Certainly it is possible from a technique point of view; to enable a student to be mentally/psychologically prepared to defend him/herself is certainly possible as well. The critical thing in that aspect is for the student to learn confidence in himself and in the effectiveness of the technique.
As for techniques; I agree with the others. Short; quick, simple moves such as:
> Nikkyo (my personal favourite
), Katate-tori and katate-kosa-tori variations; static and dynamic.
> Sankyo, mune-tsuki, yokomenuchi and shomenuchi variations.
> Udi-kiri-oroshi (Ridiculously easy; devilishly effective)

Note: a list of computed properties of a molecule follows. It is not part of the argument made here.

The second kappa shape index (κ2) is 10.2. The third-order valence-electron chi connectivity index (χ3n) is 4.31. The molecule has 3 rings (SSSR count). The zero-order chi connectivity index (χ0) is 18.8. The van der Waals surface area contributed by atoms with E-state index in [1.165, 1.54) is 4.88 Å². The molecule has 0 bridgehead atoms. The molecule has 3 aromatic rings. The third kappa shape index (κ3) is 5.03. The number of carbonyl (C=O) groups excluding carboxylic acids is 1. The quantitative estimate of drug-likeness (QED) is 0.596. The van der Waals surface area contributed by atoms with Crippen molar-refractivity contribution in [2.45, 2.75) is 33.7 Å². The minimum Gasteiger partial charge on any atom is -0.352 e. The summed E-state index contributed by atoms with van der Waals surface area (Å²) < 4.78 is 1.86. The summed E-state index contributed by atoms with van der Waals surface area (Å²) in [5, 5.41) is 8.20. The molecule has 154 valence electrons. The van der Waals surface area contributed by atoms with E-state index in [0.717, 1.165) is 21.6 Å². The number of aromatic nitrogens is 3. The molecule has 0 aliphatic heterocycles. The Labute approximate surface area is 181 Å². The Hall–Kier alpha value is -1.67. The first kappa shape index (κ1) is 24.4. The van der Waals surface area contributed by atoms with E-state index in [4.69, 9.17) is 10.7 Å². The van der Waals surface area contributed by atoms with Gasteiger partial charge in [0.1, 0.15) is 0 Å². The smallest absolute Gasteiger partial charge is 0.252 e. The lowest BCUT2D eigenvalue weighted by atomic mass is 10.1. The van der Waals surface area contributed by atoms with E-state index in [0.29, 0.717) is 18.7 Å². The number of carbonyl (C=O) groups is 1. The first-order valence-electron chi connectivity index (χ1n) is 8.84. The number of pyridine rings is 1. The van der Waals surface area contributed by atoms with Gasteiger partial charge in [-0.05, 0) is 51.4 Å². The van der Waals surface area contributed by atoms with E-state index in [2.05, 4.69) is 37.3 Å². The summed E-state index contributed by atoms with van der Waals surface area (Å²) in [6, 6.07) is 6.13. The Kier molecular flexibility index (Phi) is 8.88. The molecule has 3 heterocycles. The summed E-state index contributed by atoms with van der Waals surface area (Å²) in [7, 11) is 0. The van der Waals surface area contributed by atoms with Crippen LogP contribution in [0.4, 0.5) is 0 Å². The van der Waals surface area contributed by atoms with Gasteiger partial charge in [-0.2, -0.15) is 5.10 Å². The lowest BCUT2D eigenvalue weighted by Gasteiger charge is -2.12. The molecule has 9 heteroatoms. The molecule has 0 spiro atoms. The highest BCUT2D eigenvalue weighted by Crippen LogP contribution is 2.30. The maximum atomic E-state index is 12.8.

> DEFINITELY tae-sabaki, and lots of it.
> Dunno what it's called; but I find it nifty and effective in randori: Starts off like a kaiten-nage, then once you have uke bent over; switch to a sort of udi-kiri (hands at wrist and elbow)and drop him to the floor in the path of the next uke. (Dunno if that one has a name; but I'd teach it; if only to sponsor the creative thinking necessary for good self-defence.)
...And lots and lots of hitori-waza and Randori.
Interesting topic, Peter; thanx!